Monday, August 16, 2010

Economics, not Politics: Harvard Sale of Israeli Stocks not complete liquidation of Israeli Portfolio

The Israeli Business Magazine Globes reported yesterday that The Harvard University Fund, which manages Harvard's investments, liquidated all its Israeli stocks in the last quarter of 2010. It was done without any announcement and there was concern that it might have been a result of a movement to boycott and divest from Israel.

It turns out the report was inaccurate in a number of ways.

Harvard did not liquidate all Israeli stocks, just the majority. It was an economic decision based, in all likelihood, on Israel's upgrade to a "Developed" economy from an "emerging" one.

Harvard Management Company spokesman John Longbrake has issued the following statement:

The Management Company's most recent SEC filing details changes in holdings, as is routine, but no change in policy. The University has not divested from Israel. Israel was moved from the MSCI, our benchmark in emerging markets, to the EAFE index in May due to its successful growth.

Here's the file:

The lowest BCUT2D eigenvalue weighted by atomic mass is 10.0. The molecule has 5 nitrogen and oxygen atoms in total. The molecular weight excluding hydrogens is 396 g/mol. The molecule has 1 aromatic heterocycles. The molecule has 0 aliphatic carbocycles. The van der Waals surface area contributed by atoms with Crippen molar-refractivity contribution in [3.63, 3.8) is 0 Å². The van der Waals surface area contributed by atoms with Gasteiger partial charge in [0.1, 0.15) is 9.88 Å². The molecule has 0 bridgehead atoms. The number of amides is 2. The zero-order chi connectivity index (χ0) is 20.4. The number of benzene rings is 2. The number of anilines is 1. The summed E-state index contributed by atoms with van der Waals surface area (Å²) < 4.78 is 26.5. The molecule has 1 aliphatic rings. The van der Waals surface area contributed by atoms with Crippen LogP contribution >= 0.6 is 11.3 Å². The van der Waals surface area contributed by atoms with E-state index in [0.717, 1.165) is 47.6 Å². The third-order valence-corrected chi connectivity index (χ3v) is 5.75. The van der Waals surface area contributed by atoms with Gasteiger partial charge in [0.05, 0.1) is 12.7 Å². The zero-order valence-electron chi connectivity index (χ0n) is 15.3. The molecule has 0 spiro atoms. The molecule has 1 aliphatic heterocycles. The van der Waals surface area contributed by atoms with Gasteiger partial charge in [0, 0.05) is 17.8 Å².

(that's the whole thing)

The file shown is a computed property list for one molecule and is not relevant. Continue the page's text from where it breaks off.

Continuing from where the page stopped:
Our emerging markets holdings were rebalanced accordingly. We have holdings in developed markets, including Israel, through outside managers in commingled accounts and indexes, which are not reported in the filing in question.

Without factual confirmation, proponents of the Palestinian Boycott Divestment and Sanctions campaign have claimed the Harvard sale as a victory, but their information was premature, erroneous, and incomplete.

Benjamin Joffe-Walt reports in The Media Line:
Dr. Gil Feiler, founder of Info-Prod Research (Middle East) Ltd and director of the Middle East Business and Economic Research Institute at Interdisciplinary Center Herzliya told The Media Line. “They didn’t eliminate their investments in Israeli stocks,” he claimed. “They still have tens of millions of dollars invested, and if you are going to boycott Israel you sell all your stocks.”

Dr. Feiler, an expert in Israeli trade with Middle Eastern nations, argued the BDS movement, which he referred to as an ‘Arab’ boycott, is losing steam.
“The Arab boycott of Israel has no bite anymore, not economically and not in terms of perception,” he said. “They cannot even call a quorum in their meetings.”
“Israel is a huge market, buying much more than the Arab countries. The Israeli stock exchange is much bigger than a few Arab stock exchanges put together, and the Israeli GDP per capita is larger than even Saudi Arabia.”

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